Angel in the French classroom — (The Star-Ledger)

SSRI Ed note: Teacher taking Wellbutrin to stop smoking almost dies from a seizure caused by the medication, but is saved by a student who knows CPR.
Original article no loner available

The Star-Ledger

Friday, March 24, 2006

BY JIM LOCKWOOD, Star-Ledger Staff

Hopatcong High junior is credited with saving teacher’s life with CPR.

The last thing 36-year-old Cheryl Gramp remembers is going for the scissors.  The Hopatcong High School teacher bent over to pick up the shears, started shaking, then fell backward and passed out on the floor.

The 28 students in her French class Tuesday morning were stunned but immediately went to her aid. A few ran to find faculty who could help.

As they waited, Gramp started to turn blue. One student, Angel Hernandez, decided something had to be done quickly. He began performing cardiopulmonary resuscitation.

Only an hour earlier, Hernandez, a 17-year-old junior, had practiced CPR on a mannequin in health class. He had the same CPR training in a class the previous Friday. He had never had any CPR training before then.

“I remembered what I was supposed to do. I went right for the sternum,” Hernandez said.

Other students helped coach Hernandez through the ordeal, and after some 30 seconds, Gramp regained consciousness.

“It was a miracle,” Hernandez said.

Gramp was taken by ambulance to Saint Clare’s Hospital in Dover, where she was admitted, then released on Wednesday.

The Hackettstown resident said she had suffered a seizure caused by an adverse reaction to medication — Wellbutrin — that she had taken to stop smoking.

Nothing like the seizure had ever happened before to Gramp, who has taught in Hopatcong schools for the past year and has been a teacher for 13 years. She described herself as having “perfect health” and enjoying skydiving on weekends.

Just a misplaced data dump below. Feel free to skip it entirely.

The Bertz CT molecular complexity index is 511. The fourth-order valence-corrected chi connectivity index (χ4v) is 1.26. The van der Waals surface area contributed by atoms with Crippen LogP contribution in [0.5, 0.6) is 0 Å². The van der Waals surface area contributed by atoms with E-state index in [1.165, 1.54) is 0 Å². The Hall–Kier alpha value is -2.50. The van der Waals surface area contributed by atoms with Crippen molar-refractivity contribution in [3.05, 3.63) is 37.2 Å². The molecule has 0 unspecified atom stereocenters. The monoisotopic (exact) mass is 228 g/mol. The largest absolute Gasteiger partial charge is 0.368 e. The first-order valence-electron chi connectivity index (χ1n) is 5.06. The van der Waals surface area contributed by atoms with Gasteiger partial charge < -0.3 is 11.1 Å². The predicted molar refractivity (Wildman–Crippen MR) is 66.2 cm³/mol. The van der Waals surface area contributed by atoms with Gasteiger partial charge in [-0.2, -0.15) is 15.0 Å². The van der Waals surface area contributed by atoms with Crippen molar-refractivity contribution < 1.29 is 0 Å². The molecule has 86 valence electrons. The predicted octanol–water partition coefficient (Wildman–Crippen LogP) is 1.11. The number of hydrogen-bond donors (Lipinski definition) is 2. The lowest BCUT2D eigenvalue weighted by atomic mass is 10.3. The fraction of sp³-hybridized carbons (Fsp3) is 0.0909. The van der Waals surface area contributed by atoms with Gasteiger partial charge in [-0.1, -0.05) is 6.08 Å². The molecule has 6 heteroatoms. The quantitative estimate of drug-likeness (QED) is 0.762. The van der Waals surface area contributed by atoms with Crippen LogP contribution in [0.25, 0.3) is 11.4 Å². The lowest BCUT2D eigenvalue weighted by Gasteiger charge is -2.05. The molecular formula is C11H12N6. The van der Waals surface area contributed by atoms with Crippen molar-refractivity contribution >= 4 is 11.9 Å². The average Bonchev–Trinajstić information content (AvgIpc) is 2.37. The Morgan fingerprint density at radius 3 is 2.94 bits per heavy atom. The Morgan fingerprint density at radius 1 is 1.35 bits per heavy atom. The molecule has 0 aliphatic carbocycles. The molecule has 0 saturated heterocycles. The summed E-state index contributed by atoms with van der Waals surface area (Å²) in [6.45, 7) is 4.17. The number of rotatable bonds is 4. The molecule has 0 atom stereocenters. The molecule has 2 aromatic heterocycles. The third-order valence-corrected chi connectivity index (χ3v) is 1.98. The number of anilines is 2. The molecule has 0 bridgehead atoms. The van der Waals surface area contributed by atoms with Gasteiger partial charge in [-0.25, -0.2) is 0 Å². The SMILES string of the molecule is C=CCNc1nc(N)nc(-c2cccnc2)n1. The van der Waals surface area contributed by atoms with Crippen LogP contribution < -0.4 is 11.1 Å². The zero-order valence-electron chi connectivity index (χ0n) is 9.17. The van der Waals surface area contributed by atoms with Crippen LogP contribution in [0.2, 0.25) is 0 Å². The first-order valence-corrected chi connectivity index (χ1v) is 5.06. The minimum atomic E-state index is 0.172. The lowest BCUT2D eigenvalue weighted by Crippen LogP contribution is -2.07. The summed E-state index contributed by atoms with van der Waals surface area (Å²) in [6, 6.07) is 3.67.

Hernandez is being called a lifesaver.[]  

“This young boy was administering CPR to her. She had started to turn blue,” Hopatcong Superintendent Wayne Threlkeld said. “Essentially, he saved her life.”

Gramp said, “I’m glad all the kids did very well for me. I appreciate it.”

The fainting spell happened quickly. When Gramp came to, she was a little confused and had trouble answering basic questions posed by first-aid squad members.

“Her eyes stared straight ahead,” said Hernandez, jokingly adding that they popped out, “like Little Richard’s.”

The students and Gramp could all laugh about the medical emergency yesterday, because the teacher was back in school. The mood in the classroom was giddy and lighthearted. A welcome back party was held, then it was back to business as Gramp gave the class the quiz they missed on Tuesday.

Gramp and the students found it ironic that part of the test included a French vocabulary word, “sèvanouir,” which means “to faint,” from a story they had to read about a girl who had to perform CPR on her dog.

And then there’s Hernandez’s first name.

“Angel — his name suits him,” one classmate said.

But at the time Gramp collapsed, the situation was deadly serious.

“It was scary,” Hernandez said. “I was frantic.”

School Principal Emil Binotto said, “I’m real proud of how they handled themselves. They had a major problem on their hands. They all handled it (contributed) in different ways.”

On Monday, the school board will recognize the students and faculty for their actions. On April 5, the Hopatcong Borough Council and police chief will present Hernandez with a civilian medal.

Thin with black, wavy hair, and wearing an Abercrombie & Fitch T-shirt and a “Rock Star” belt buckle, Hernandez hasn’t decided on plans for after high school but has been thinking about entering the Air Force.

“I’m not sure,” he said. “After this, maybe an EMT.”

Jim Lockwood may be reached at or (973) 383-0516.